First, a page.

I’m not a social media savant, but I enjoy my time on Twitter and other social media, and I like finding people to follow. That being said, there are certain situations in which I simply refuse to follow a Twitter account, even if they follow me first. Let me know your thoughts on my list. Do you agree? Disagree? Did I miss something? I’d love to hear from you!
And here we go. Why I don’t follow you on Twitter.
You’re selling Twitter followers
When I go to your Twitter page, and your banner is a great big advertisement on how I can get 10,000 Twitter followers for only (insert price here), guess what? I’m not going to follow you. I know I have less than 2000 followers, but you know what? I’m fairly certain the vast majority of them are real people with real feelings and real opinions. That’s what I’m interested in. People. Not bots or fake accounts.
And, incidentally, if it’s so easy to get 10,000 followers, why do you have less than 200?
Buy my book, buy my book, buy my book
Whenever I see an author whose entire Twitter feed is nothing but tweets about his or her book(s) being for sale, or snippets from the book(s), or links to reviews about the book(s), I just move on. Props for writing a book, definitely. A very large percentage of people say they want to write a book. A very small percentage of that group actually do, so congratulations, you’re in an elite group. But a feed full of links to and about your book is like a Twitter version of QVC or HSN, and it isn’t connecting with your audience. Most of them already know you’ve written a book, or they wouldn’t be looking at your feed. If you really want to connect with your audience, show them who you are. Don’t just beg them to read your book(s). And if you’re one of those prolific authors who is constantly cranking out new content, then (first of all, I’m jealous) start a mailing list or a Patreon account to deliver new content to existing fans.
Use Twitter to reach out to those folks who want to meet the real you, as Shan Yu once said. <–Obscure reference for any Firefly fans in the house.
Biased political overload
No. No. No. No. Look, I fully support your right to believe whatever you want to believe, even if I vehemently disagree with it. It’s your life, and it’s your right to support whatever causes or politicians you want. But if you spend all your time on your Twitter feed spewing vitriol about a cause or politician you disagree with, count me out. If I want to see that, I’ll go to chat rooms and message boards. I don’t want to see it filling up my Twitter feed. Oh, and you can also probably count out anyone who might want to read your book(s) who believes just as adamantly in the other side of the debate. After all, not everyone believes the same way you do. If you want to rant about this cause or that person, start a blog or a YouTube channel. That way you can connect with like-minded folks. But don’t alienate potential readers (i.e. paying customers) who may choose whether or not to buy your book based on what you put on your social media streams.
Now, the obvious exception to that is if you’re a political commentator, activist, or have written non-fiction books regarding issues or politicians. In that case, your followers are probably all on the same page as you, so rant on.
Obvious auto content
If your feed is filled with random, unrelated links to articles from fifty different sources, but not a single retweet or original tweet, I’m not following. This goes back to following a person and not a bot. Show me you’re a real person with a real life, then we’ll talk…err…tweet.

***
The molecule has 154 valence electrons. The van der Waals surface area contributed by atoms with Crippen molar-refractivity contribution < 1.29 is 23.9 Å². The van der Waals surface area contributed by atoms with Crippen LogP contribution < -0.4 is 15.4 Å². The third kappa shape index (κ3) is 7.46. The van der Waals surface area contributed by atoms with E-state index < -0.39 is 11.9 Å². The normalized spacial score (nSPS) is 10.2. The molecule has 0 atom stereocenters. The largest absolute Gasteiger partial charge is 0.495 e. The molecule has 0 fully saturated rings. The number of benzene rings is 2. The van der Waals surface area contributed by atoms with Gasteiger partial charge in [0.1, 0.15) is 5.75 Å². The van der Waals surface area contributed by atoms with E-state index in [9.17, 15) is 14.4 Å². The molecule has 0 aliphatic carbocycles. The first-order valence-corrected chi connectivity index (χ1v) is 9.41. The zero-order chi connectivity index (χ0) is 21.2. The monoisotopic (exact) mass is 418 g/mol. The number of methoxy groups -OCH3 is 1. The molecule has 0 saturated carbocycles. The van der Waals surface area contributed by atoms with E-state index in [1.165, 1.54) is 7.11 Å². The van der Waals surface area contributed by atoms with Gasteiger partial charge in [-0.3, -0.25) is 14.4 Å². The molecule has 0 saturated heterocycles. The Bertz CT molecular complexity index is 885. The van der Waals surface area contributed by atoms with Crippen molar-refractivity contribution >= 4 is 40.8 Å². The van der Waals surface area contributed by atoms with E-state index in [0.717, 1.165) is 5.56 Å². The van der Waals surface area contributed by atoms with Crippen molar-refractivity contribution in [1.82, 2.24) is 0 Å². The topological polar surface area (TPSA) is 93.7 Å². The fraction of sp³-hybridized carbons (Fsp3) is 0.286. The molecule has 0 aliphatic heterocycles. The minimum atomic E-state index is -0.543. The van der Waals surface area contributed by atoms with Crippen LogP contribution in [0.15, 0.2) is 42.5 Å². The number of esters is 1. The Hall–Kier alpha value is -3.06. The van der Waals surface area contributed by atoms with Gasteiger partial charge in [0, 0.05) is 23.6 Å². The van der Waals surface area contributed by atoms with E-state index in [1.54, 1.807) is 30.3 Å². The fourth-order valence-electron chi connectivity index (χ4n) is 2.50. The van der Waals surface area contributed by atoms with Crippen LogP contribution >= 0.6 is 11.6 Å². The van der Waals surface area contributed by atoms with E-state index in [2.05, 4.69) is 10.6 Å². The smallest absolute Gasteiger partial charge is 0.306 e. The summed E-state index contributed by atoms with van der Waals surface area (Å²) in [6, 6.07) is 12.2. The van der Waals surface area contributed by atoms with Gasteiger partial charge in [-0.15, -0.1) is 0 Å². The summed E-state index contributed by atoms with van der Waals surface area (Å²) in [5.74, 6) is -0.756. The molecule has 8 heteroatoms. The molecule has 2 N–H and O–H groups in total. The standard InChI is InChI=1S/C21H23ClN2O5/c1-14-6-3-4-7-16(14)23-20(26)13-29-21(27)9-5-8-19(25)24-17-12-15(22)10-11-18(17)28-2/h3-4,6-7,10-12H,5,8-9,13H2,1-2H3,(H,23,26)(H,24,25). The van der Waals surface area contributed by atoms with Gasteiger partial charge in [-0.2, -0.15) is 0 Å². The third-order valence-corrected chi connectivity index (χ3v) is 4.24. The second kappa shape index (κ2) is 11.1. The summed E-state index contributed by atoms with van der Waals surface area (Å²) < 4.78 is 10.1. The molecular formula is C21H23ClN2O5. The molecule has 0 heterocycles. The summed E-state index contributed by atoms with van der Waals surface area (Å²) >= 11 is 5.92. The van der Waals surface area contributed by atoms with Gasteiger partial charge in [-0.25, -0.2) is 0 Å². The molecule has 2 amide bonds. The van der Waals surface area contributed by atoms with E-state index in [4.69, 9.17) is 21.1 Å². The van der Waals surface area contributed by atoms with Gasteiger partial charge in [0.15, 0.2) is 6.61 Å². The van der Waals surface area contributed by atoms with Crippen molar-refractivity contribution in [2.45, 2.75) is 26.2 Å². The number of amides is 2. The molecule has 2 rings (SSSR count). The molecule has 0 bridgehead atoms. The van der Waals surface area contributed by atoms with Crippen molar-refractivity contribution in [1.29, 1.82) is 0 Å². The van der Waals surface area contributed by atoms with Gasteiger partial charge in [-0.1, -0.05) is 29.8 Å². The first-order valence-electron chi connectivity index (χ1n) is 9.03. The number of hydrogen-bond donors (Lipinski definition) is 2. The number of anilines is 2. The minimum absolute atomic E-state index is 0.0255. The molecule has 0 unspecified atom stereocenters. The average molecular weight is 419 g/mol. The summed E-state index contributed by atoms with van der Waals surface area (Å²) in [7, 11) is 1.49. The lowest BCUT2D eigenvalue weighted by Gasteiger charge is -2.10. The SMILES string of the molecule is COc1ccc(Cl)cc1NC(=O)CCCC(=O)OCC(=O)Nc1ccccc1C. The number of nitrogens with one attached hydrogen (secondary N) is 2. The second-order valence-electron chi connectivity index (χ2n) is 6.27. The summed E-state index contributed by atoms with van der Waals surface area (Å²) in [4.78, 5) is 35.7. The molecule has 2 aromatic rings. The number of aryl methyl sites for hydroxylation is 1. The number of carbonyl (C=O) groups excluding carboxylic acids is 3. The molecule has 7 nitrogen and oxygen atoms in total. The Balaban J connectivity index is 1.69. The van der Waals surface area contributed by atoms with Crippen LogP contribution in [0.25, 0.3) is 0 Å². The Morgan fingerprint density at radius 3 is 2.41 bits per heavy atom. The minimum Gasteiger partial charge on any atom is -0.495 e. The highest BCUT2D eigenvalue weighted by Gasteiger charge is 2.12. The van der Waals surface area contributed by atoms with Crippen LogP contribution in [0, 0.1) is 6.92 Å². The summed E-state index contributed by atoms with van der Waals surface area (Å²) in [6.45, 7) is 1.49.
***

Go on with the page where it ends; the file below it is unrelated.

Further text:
Literally nothing but retweets
First, thank you for supporting your followers. It’s awesome that you’re taking the time to help out your fellow Tweeps. But again, this is a case of your own followers never actually getting to know you. Even if most of your feed is retweets (like mine), take the time to throw a few of your own thoughts out there every so often so we can see if we connect. While I know you’re not a bot (well, probably not a bot), I also don’t see anything of you in your Twitter feed.
Fictional character account
I just don’t. Personal preference on this one. I want to follow real people, not fictional ones.
“Follow, follow back, stop following” game
My absolute biggest pet peeve of Twitter. You follow me. I check out your profile, decide you seem like an interesting (and real) person, and I decide to follow back. Then, within a day or two, you stop following. I HATE THIS GAME! I’ve been burned by this ploy before. These days when I get a new follower, I start looking at the ratio of followers to followees on their account. If someone who’s followed me has 20,000 followers, but is only following a couple thousand other accounts, I get suspicious. I’d love to have tens of thousands of followers, but I refuse to get them by tricking them into following me back. That’s just irritating. I might decide to follow an overbalanced account like this, but if they drop me within a few days? Likewise, buddy. I can unfollow just as easily as you can. I don’t play that game.
On a different note…
This is a suggestion for anyone who has created something (book, art, music, etc…) and put it out there in the cyber-sphere to share. Please do yourself a favor and put a pinned tweet at the top of your page so that I, and others, can retweet that. If I follow someone, or I want to repay a retweet, I’d like to have something of that person to retweet to my followers, instead of just retweeting something they’ve retweeted from someone else. I’ve scrolled down past scores of tweets just to find something from the actual Tweep I’m following. Sure, I’ll retweet retweets, if that’s what you want. But I really want to help you out if I can, so pin something to the top of your page and make it a little easier for your followers to do just that.
And there you have it. A list of the top reasons I won’t follow an account on Twitter. What do you think?